Tuesday, January 08, 2008

Lodes End Lock

Clearly it is very important that Lodes End Lock not be damaged. More surprisingly, there would appear to be an imminent threat to it, judging by the security measures in place. More notices than the Environment Agency (take a bow, Middle Level Commissioners). A padlock that was fiendishly difficult to lock up again, as per instructions. Sharp pointy fencing all round to prevent access from the land (but of course, easily accessible by water. Boaters must be very trustworthy, and vandals incapable of appropriating a canoe.) The lock level and open both ends, but with the top gates loosely chained together (as per instructions, again.)

Doors and penstocks, not gates and paddles. It's another world here, as if you didn't already know that. It's quite hard getting your head round these Middle Level Navigations at the best of times. For example. Winter, days of rain, normal waterway - more water. Middle Level - less water. Simple when you think about it - these are, after all, drains; designed and built for the removal of water, and largely controlled, as well as made, by the hand of man. In the summer, levels are kept high because the water is used for irrigation. In the winter it's kept low - more so in recent years - to minimise the risk of flooding.

I'm guessing that Lodes End Lock is largely there for flood control, and that's why it's so important. But why is it so vulnerable? Who are the barriers intended to keep away? It's in the middle of nowhere, not an inner city or haunt of bored youth. Perhaps Red Dragon Man can shed some light on the matter ...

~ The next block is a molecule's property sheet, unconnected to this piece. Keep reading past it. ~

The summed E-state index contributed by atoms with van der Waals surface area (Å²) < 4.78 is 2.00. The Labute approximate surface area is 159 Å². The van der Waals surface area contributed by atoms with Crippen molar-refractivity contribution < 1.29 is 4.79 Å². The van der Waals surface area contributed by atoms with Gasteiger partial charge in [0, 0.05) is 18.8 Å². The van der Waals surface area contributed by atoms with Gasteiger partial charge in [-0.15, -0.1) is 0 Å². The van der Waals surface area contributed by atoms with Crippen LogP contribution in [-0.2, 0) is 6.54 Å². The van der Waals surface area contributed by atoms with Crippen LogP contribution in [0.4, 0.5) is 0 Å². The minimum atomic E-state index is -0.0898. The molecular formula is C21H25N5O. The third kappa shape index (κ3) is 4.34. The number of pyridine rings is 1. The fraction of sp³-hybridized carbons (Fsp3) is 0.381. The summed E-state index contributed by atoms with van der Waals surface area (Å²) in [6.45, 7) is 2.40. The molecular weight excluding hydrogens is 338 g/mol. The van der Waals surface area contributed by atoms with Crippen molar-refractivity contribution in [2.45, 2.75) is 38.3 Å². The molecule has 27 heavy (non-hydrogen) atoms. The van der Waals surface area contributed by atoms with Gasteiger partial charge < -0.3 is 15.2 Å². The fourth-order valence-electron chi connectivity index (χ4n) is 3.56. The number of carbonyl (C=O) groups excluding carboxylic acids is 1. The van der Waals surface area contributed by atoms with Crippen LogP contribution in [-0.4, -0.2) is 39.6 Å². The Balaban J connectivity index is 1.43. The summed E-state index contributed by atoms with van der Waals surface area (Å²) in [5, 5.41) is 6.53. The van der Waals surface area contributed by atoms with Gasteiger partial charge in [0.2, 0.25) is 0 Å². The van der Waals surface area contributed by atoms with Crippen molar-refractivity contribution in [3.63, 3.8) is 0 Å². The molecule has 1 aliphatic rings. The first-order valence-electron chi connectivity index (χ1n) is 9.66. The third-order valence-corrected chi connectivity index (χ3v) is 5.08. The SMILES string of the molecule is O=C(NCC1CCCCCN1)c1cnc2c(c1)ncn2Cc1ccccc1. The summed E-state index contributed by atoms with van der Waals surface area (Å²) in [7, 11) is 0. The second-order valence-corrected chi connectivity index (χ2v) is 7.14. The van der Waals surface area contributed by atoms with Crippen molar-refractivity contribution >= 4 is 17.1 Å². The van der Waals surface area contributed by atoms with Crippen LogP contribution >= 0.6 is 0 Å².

This, at any rate, is where we started our journey on Boxing Day; our attempt on the impregnable Holme Fen. The Lode whose End this is is the Ramsey High Lode, and we came to the lock by turning left, rather than right, onto the Old Course of the River Nene. Here is a rather feeble map. Lodes End Lock is in the bottom left hand corner. Of course we all know how it finished, but you haven't seen the pictures yet...


Red Dragon Man said...

I'd love to be able to come up with an amusing and imaginative reason for the hyper security round Lodes End lock. Perhaps something to do with delinquent ducks, contentious coots and marauding moorhens, but alas my inventiveness has deserted me.

In fairness to the Middle Level Commissioners (MLC) we should perhaps say that the lock is rather remote, is seldom visited by MLC staff and is an important part of the flood control system.

Visitors often ask "what's the point of this lock", because it is so often on a level. What they don't realise is that upstream of the lock an enormous amount of water can be held in the event of major flooding (the pumping station to control the water is elsewhere, on Bevills Leam I think).
If the delinquent ducks were to open the penstocks (paddles) when the upstream side is holding flood water then the drainage system would be compromised.

It still does seem like overkill though, doesn't it :) .

You should take a look at Woodwalton Fen while you're on the Level (it's towards the end of Raveley Drain, you can wind before the sluice, no problem). It's a nature reserve and also part of the flood defences. It's well worth a visit (no pub though, but also no weed!).

BTW. You can find two different versions of a better map of the level here http://www.billfenmarina.com/images/middle-level-map.pdf and here http://www.billfenmarina.com/images/middle-level-map.jpg which you might like to link to instead of the one you're currrently using.

Ann said...

Perhaps along with the delinquent ducks there were a posse of sinful swans due to be incarcerated in the high security pen stocks?

Just a thought!

Sarah said...

Very good!